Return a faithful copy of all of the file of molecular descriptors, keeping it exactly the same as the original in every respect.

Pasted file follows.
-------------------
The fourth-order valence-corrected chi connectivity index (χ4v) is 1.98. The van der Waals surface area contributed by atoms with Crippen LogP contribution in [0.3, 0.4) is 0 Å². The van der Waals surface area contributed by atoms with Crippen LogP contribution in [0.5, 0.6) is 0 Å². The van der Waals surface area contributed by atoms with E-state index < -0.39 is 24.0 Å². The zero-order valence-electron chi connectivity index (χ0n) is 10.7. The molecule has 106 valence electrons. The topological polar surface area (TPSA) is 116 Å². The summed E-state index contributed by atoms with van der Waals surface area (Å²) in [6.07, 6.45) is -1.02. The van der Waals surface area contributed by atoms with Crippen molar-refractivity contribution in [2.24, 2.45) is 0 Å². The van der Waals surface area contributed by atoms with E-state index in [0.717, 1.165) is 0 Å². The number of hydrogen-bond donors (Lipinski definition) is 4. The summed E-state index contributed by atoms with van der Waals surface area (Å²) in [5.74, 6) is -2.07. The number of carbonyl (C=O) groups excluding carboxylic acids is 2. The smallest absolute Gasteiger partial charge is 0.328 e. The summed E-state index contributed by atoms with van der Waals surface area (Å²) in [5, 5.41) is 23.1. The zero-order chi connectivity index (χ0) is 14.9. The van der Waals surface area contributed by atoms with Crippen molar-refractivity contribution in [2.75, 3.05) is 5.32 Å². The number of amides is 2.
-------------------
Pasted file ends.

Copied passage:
The fourth-order valence-corrected chi connectivity index (χ4v) is 1.98. The van der Waals surface area contributed by atoms with Crippen LogP contribution in [0.3, 0.4) is 0 Å². The van der Waals surface area contributed by atoms with Crippen LogP contribution in [0.5, 0.6) is 0 Å². The van der Waals surface area contributed by atoms with E-state index < -0.39 is 24.0 Å². The zero-order valence-electron chi connectivity index (χ0n) is 10.7. The molecule has 106 valence electrons. The topological polar surface area (TPSA) is 116 Å². The summed E-state index contributed by atoms with van der Waals surface area (Å²) in [6.07, 6.45) is -1.02. The van der Waals surface area contributed by atoms with Crippen molar-refractivity contribution in [2.24, 2.45) is 0 Å². The van der Waals surface area contributed by atoms with E-state index in [0.717, 1.165) is 0 Å². The number of hydrogen-bond donors (Lipinski definition) is 4. The summed E-state index contributed by atoms with van der Waals surface area (Å²) in [5.74, 6) is -2.07. The number of carbonyl (C=O) groups excluding carboxylic acids is 2. The smallest absolute Gasteiger partial charge is 0.328 e. The summed E-state index contributed by atoms with van der Waals surface area (Å²) in [5, 5.41) is 23.1. The zero-order chi connectivity index (χ0) is 14.9. The van der Waals surface area contributed by atoms with Crippen molar-refractivity contribution in [2.75, 3.05) is 5.32 Å². The number of amides is 2.